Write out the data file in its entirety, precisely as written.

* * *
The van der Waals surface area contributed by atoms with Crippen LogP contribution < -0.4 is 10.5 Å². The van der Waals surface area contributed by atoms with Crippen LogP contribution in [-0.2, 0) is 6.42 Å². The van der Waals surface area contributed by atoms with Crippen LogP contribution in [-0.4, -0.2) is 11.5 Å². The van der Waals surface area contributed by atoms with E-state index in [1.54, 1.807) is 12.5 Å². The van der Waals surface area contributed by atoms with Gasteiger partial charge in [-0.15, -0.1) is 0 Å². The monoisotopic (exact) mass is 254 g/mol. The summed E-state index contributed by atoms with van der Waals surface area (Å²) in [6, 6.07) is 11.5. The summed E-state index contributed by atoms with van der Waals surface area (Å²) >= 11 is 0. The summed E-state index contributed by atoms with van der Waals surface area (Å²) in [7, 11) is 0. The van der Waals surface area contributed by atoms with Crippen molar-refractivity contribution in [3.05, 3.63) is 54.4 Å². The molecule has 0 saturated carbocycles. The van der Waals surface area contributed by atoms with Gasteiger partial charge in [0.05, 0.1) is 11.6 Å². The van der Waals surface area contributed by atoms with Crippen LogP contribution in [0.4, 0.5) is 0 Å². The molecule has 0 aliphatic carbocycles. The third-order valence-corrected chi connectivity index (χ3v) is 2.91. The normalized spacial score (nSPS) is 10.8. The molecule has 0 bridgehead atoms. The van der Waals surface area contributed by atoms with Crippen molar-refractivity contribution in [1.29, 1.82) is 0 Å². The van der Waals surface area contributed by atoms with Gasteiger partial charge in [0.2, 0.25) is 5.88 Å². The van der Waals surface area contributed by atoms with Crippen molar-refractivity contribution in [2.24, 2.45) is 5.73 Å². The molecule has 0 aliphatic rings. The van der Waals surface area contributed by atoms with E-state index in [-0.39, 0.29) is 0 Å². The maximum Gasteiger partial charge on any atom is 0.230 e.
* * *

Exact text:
The van der Waals surface area contributed by atoms with Crippen LogP contribution < -0.4 is 10.5 Å². The van der Waals surface area contributed by atoms with Crippen LogP contribution in [-0.2, 0) is 6.42 Å². The van der Waals surface area contributed by atoms with Crippen LogP contribution in [-0.4, -0.2) is 11.5 Å². The van der Waals surface area contributed by atoms with E-state index in [1.54, 1.807) is 12.5 Å². The van der Waals surface area contributed by atoms with Gasteiger partial charge in [-0.15, -0.1) is 0 Å². The monoisotopic (exact) mass is 254 g/mol. The summed E-state index contributed by atoms with van der Waals surface area (Å²) in [6, 6.07) is 11.5. The summed E-state index contributed by atoms with van der Waals surface area (Å²) >= 11 is 0. The summed E-state index contributed by atoms with van der Waals surface area (Å²) in [7, 11) is 0. The van der Waals surface area contributed by atoms with Crippen molar-refractivity contribution in [3.05, 3.63) is 54.4 Å². The molecule has 0 saturated carbocycles. The van der Waals surface area contributed by atoms with Gasteiger partial charge in [0.05, 0.1) is 11.6 Å². The van der Waals surface area contributed by atoms with Crippen LogP contribution in [0.4, 0.5) is 0 Å². The molecule has 0 aliphatic carbocycles. The third-order valence-corrected chi connectivity index (χ3v) is 2.91. The normalized spacial score (nSPS) is 10.8. The molecule has 0 bridgehead atoms. The van der Waals surface area contributed by atoms with Crippen molar-refractivity contribution in [1.29, 1.82) is 0 Å². The van der Waals surface area contributed by atoms with Gasteiger partial charge in [0.2, 0.25) is 5.88 Å². The van der Waals surface area contributed by atoms with Crippen molar-refractivity contribution in [2.24, 2.45) is 5.73 Å². The molecule has 0 aliphatic rings. The van der Waals surface area contributed by atoms with E-state index in [-0.39, 0.29) is 0 Å². The maximum Gasteiger partial charge on any atom is 0.230 e.